2 Answers | Add Yours
This statement is made by Atticus during his discussion with Sheriff Tate concerning the death of Bob Ewell. Atticus is still under the impression that Jem may have been responsible for Bob's death, and the sheriff has just told him to
"... hold on... Jem never stabbed Bob Ewell."
But Atticus is not thinking clearly, and he has not considered the possibility that Boo may have been responsible. (Or, he may possibly be considering allowing Jem to accept the blame instead.) Atticus believes that Heck may be trying to "hush up" Jem's involvement, and this is not acceptable to him. Atticus thanks Heck for this consideration, but tells him that
"I don't want my boy starting out with something like this over his head. Best way to clear the air is to have it all out in the open. Let the county come and bring sandwiches."
Atticus' statement simply suggests that he wants to keep everything out in the open--like inviting everyone in Maycomb to a picnic to announce the truth. Of course, Tate eventually sets Atticus straight--it was Boo who killed Bob--and enacts a coverup after all, but to protect Boo, not Jem.
The word "sandwiches" by itself does not have any particular significance in this statement, but used as a whole, the statement reinforces the idea that Atticus wants all the details about what happened that night to be out in the open. Atticus is under the impression that Jem killed Mr. Ewell in self-defense, and when Mr. Tate suggests that "Jem never stabbed Bob Ewell," Atticus thinks that he is proposing that what really happened be covered up, to protect Jem. Atticus, while expressing his appreciation to Mr. Tate for trying to save his son from the censure of the community, objects, saying that "Nobody's gonna hush anything up." He wants everything to be handled in an honest and straightforward manner, and uses the statement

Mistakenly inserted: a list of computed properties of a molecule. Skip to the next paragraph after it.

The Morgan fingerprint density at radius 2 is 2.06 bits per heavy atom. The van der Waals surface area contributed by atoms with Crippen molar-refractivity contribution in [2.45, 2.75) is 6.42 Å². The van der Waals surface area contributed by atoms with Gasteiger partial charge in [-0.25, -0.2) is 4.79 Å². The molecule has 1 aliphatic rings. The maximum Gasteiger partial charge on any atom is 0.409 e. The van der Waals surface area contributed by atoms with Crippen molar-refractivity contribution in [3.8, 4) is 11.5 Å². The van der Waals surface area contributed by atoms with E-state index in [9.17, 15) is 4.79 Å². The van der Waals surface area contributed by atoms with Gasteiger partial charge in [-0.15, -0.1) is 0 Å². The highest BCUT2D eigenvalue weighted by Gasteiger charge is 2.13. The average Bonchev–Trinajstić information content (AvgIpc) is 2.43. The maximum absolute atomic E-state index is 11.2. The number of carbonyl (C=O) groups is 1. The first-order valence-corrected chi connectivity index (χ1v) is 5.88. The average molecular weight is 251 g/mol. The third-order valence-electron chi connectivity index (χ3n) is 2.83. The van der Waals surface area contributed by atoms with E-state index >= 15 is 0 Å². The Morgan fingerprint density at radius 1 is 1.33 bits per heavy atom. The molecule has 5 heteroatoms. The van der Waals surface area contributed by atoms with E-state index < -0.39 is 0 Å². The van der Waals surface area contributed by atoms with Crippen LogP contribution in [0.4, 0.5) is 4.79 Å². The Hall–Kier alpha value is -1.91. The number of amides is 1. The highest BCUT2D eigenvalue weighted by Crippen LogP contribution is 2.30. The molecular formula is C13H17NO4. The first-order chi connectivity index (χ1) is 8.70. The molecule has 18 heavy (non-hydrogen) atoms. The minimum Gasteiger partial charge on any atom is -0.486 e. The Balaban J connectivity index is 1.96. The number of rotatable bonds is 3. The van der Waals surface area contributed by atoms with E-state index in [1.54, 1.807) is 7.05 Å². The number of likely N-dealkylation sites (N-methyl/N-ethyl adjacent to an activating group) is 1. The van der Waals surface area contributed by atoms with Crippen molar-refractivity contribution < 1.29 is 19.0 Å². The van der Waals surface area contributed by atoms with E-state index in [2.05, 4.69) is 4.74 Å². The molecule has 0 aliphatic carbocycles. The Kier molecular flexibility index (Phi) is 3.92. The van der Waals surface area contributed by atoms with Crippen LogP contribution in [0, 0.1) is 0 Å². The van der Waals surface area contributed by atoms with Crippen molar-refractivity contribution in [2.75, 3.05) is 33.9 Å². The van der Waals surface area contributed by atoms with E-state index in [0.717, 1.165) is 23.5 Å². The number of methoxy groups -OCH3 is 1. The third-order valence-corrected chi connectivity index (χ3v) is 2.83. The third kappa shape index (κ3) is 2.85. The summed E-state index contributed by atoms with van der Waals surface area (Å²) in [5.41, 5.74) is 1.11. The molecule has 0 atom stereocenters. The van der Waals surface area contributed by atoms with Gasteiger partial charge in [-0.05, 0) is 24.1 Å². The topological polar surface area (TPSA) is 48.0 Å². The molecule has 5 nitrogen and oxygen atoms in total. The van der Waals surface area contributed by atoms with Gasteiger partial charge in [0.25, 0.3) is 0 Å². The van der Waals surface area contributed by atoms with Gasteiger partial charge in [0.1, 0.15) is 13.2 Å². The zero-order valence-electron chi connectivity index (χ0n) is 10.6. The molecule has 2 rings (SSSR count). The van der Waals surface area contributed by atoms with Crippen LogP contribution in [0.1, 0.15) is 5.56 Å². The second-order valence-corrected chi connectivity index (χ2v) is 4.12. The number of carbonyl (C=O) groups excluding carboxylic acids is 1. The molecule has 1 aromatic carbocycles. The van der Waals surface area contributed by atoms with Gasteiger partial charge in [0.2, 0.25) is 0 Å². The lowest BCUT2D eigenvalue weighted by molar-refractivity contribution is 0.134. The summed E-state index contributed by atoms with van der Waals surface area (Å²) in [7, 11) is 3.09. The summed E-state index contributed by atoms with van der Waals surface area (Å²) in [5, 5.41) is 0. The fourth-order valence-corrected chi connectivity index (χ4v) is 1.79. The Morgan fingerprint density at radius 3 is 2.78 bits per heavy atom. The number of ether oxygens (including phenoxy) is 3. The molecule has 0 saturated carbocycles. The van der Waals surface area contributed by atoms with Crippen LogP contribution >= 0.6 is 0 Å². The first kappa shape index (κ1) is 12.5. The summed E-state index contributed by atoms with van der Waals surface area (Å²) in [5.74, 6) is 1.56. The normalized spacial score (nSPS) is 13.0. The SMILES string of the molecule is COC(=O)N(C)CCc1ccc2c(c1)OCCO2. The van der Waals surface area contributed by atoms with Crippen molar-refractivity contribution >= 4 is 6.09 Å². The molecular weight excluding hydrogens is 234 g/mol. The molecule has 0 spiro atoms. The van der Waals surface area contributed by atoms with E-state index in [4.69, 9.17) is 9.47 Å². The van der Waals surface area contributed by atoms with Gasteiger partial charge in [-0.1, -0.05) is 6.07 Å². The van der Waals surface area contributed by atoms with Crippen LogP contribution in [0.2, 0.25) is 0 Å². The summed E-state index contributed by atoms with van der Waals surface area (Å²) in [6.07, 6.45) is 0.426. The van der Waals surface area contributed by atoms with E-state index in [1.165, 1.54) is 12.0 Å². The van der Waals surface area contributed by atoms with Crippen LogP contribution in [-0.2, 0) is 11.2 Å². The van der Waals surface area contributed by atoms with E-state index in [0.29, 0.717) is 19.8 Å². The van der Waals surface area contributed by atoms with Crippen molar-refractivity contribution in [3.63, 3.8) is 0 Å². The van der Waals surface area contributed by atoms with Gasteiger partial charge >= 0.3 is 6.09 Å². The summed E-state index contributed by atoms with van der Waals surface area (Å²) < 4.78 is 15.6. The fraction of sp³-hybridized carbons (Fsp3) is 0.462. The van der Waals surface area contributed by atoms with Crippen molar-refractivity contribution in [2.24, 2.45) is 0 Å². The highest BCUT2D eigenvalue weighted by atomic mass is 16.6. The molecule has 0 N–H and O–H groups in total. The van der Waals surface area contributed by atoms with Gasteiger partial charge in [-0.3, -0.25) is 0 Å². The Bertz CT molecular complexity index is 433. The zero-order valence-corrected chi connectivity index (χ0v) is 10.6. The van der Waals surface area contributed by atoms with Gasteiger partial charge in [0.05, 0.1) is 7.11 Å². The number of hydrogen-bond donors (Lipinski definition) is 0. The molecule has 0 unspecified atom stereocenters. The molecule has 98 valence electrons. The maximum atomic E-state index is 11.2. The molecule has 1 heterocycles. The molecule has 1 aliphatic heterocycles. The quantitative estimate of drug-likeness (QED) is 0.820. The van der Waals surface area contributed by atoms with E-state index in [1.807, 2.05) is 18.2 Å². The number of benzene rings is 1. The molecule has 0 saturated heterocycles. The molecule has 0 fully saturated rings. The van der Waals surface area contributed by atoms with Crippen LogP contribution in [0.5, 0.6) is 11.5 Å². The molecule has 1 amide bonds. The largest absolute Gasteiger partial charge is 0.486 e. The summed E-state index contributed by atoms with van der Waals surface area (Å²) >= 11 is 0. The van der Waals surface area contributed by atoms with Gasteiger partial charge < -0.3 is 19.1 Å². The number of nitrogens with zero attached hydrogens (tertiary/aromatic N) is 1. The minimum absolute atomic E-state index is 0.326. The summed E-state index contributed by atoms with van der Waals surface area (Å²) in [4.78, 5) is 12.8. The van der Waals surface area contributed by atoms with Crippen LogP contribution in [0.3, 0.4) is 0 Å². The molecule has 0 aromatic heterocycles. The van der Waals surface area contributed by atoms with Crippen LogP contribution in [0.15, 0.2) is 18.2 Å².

"Let the county come and bring sandwiches"
to illustrate his point. The image of everybody coming out with their sandwich lunches, like a picnic, to sit back and hear and watch and see the truth play out presents an attitude of complete transparency. Instead of hiding what he believes is the truth, Atticus wants to be completely honest and let everyone learn, at their leisure, what really happened, in the belief that justice will prevail (Chapter 30).
We’ve answered 317,889 questions. We can answer yours, too.Ask a question